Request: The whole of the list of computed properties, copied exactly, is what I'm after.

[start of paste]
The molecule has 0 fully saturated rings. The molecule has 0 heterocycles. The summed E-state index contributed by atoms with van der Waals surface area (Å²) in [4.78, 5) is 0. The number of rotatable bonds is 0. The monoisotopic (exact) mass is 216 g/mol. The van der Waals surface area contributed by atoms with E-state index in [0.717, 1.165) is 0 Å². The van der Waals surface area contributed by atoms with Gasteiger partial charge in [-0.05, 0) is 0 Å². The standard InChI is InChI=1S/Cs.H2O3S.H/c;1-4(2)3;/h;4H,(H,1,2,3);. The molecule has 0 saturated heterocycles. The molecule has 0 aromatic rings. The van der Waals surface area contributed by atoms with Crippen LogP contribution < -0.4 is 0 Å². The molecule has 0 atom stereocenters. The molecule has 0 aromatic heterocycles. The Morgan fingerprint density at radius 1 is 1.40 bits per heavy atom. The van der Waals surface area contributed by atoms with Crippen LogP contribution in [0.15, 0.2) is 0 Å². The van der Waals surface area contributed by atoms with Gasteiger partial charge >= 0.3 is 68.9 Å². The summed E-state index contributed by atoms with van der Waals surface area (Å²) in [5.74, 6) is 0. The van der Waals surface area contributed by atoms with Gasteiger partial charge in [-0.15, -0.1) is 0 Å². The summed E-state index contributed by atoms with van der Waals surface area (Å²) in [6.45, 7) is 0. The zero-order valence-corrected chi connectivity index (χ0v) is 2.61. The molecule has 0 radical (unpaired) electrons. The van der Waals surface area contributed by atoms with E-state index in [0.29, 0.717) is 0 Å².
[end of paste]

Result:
The molecule has 0 fully saturated rings. The molecule has 0 heterocycles. The summed E-state index contributed by atoms with van der Waals surface area (Å²) in [4.78, 5) is 0. The number of rotatable bonds is 0. The monoisotopic (exact) mass is 216 g/mol. The van der Waals surface area contributed by atoms with E-state index in [0.717, 1.165) is 0 Å². The van der Waals surface area contributed by atoms with Gasteiger partial charge in [-0.05, 0) is 0 Å². The standard InChI is InChI=1S/Cs.H2O3S.H/c;1-4(2)3;/h;4H,(H,1,2,3);. The molecule has 0 saturated heterocycles. The molecule has 0 aromatic rings. The van der Waals surface area contributed by atoms with Crippen LogP contribution < -0.4 is 0 Å². The molecule has 0 atom stereocenters. The molecule has 0 aromatic heterocycles. The Morgan fingerprint density at radius 1 is 1.40 bits per heavy atom. The van der Waals surface area contributed by atoms with Crippen LogP contribution in [0.15, 0.2) is 0 Å². The van der Waals surface area contributed by atoms with Gasteiger partial charge >= 0.3 is 68.9 Å². The summed E-state index contributed by atoms with van der Waals surface area (Å²) in [5.74, 6) is 0. The van der Waals surface area contributed by atoms with Gasteiger partial charge in [-0.15, -0.1) is 0 Å². The summed E-state index contributed by atoms with van der Waals surface area (Å²) in [6.45, 7) is 0. The zero-order valence-corrected chi connectivity index (χ0v) is 2.61. The molecule has 0 radical (unpaired) electrons. The van der Waals surface area contributed by atoms with E-state index in [0.29, 0.717) is 0 Å².